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3-Dimensional Fluid and White Matter Suppression Magnetic Resonance Imaging Sequence Accelerated With Compressed Sensing Improves Multiple Sclerosis Cervical Spinal Cord Lesion Detection Compared With Standard 2-Dimensional Imaging.

OBJECTIVES: Fluid and white matter suppression (FLAWS) is a recently proposed magnetic resonance sequence derived from magnetization-prepared 2 rapid acquisition gradient-echo providing 2 coregistered datasets with white matter- and cerebrospinal fluid-suppressed signal, enabling synthetic imaging with amplified contrast. Although these features are high potential for brain multiple sclerosis (MS) imaging, spinal cord has never been evaluated with this sequence to date. The objective of this work was therefore to assess diagnostic performance and self-confidence provided by compressed-sensing (CS) 3-dimensional (3D) FLAWS for cervical MS lesion detection on a head scan that includes the cervical cord without changing standard procedures.

MATERIALS AND METHODS: Prospective 3 T scans (MS first diagnosis or follow-up) acquired between 2019 and 2020 were retrospectively analyzed. All patients underwent 3D CS-FLAWS (duration: 5 minutes 40 seconds), axial T2 turbo spin echo covering cervical spine from cervicomedullary junction to the same inferior level as FLAWS, and sagittal cervical T2/short tau inversion recovery imaging. Two readers performed a 2-stage double-blind reading, followed by consensus reading. Wilcoxon tests were used to compare the number of detected spinal cord lesions and the reader's diagnostic self-confidence when using FLAWS versus the reference 2D T2-weighted imaging.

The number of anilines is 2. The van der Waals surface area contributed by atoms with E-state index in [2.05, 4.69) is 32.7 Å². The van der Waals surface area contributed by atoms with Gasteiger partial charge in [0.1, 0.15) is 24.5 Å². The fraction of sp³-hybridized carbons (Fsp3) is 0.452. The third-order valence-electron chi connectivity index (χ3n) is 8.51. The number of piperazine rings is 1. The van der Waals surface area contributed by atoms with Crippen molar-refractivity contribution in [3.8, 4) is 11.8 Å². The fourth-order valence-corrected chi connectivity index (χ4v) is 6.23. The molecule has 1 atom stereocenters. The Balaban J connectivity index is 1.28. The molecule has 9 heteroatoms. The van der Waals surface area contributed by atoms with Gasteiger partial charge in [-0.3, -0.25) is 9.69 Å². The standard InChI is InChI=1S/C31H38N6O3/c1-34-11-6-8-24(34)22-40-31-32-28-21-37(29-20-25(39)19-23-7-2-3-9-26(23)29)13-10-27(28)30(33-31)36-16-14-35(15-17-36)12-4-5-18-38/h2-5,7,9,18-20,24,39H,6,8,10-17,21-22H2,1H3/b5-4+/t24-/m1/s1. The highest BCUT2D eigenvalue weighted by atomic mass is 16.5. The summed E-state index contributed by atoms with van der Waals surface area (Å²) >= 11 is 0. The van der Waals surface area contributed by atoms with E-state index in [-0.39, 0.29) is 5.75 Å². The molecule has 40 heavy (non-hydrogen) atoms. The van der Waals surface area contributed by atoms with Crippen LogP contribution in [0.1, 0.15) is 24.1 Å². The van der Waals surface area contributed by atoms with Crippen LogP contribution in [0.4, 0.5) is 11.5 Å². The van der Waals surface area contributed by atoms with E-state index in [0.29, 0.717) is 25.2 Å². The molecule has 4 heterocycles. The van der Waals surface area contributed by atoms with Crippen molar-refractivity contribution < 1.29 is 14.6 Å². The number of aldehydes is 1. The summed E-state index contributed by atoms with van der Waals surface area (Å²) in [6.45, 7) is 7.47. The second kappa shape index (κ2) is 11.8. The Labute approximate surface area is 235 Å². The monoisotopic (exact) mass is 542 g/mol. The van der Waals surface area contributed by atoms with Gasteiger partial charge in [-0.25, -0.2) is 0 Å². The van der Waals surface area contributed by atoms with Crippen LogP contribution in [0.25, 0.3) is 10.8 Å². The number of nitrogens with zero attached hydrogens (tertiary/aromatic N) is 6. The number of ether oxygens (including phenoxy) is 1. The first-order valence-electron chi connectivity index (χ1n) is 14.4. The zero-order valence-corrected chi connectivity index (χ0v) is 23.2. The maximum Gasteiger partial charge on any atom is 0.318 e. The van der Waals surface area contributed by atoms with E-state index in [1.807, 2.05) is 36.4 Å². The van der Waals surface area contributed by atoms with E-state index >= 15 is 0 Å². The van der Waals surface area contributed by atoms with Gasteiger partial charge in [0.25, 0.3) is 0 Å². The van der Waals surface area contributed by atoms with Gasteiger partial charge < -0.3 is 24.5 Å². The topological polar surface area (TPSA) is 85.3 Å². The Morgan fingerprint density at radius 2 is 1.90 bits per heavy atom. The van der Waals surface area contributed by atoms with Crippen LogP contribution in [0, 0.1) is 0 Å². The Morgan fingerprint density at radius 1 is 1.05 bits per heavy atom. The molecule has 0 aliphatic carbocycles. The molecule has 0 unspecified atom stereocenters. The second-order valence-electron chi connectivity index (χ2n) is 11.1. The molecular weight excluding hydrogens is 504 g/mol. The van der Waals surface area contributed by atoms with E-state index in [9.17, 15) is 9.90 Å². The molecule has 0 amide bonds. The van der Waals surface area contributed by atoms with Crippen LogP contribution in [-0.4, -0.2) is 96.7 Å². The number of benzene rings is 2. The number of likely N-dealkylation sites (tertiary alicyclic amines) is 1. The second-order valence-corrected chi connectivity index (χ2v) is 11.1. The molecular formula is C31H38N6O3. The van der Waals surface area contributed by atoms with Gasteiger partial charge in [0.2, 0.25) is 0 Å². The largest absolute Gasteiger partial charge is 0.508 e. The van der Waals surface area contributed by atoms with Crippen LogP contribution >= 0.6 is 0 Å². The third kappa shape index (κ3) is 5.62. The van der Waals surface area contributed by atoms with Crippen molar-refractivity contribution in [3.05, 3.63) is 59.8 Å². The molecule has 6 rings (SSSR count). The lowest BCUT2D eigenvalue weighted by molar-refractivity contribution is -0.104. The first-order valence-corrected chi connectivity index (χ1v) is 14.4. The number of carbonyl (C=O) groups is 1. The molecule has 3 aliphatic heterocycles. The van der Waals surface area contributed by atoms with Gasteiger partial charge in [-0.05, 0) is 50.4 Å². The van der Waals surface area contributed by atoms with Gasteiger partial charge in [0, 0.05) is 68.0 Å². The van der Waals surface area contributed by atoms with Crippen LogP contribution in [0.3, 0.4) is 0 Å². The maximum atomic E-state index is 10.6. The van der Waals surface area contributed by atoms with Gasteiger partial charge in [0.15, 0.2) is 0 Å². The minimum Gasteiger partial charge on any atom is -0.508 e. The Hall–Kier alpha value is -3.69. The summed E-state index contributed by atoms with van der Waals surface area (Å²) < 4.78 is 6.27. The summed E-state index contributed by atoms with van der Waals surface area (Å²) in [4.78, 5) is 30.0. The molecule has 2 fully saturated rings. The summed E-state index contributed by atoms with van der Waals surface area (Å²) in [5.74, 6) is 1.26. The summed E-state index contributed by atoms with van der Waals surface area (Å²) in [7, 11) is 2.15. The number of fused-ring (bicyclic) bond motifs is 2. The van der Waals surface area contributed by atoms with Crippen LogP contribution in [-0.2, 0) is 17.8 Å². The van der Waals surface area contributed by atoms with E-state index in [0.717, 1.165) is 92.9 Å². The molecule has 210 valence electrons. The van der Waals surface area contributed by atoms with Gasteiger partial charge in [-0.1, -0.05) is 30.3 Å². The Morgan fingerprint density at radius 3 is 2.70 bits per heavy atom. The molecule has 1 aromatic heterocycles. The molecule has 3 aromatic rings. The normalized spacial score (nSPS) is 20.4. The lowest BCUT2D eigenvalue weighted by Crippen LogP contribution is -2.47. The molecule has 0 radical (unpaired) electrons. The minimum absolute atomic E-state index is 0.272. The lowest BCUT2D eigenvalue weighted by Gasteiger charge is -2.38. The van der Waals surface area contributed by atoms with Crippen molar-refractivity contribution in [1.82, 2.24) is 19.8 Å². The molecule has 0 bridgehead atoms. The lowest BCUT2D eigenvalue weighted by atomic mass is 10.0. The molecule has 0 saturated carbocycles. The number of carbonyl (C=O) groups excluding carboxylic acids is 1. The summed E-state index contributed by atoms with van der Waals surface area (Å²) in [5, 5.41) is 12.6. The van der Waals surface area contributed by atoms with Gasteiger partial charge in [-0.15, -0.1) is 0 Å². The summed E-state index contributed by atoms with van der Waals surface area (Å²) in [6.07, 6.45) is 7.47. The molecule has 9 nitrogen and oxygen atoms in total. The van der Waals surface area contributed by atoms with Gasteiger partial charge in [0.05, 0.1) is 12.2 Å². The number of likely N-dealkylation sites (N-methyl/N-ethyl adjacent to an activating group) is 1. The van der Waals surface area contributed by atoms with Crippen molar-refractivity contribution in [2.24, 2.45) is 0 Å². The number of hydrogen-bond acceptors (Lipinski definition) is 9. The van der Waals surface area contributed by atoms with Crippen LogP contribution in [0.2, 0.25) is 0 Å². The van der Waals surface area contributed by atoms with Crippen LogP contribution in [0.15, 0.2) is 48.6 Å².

RESULTS: Fifty-eight patients were included (mean age, 40 ± 13 years, 46 women, 7 ± 6 years mean disease duration). The CS-FLAWS detected significantly more lesions than the reference T2-weighted imaging (197 vs 152 detected lesions, P < 0.001), with a sensitivity of 98% (T2-weighted imaging sensitivity: 90%) after consensual reading. Considering the subgroup of patients who underwent sagittal T2 + short tau inversion recovery imaging (Magnetic Resonance Imaging for Multiple Sclerosis subgroup), +250% lesions were detected with FLAWS (63 vs 25 lesions detected, P < 0.001). Mean reading self-confidence was significantly better with CS-FLAWS (median, 5 [interquartile range, 1] [no doubt for diagnosis] vs 4 [interquartile range, 1] [high confidence]; P < 0.001).

CONCLUSIONS: Imaging with CS-FLAWS provides an improved cervical spinal cord exploration for MS with increased self-confidence compared with conventional T2-weighted imaging, in a clinically acceptable time.

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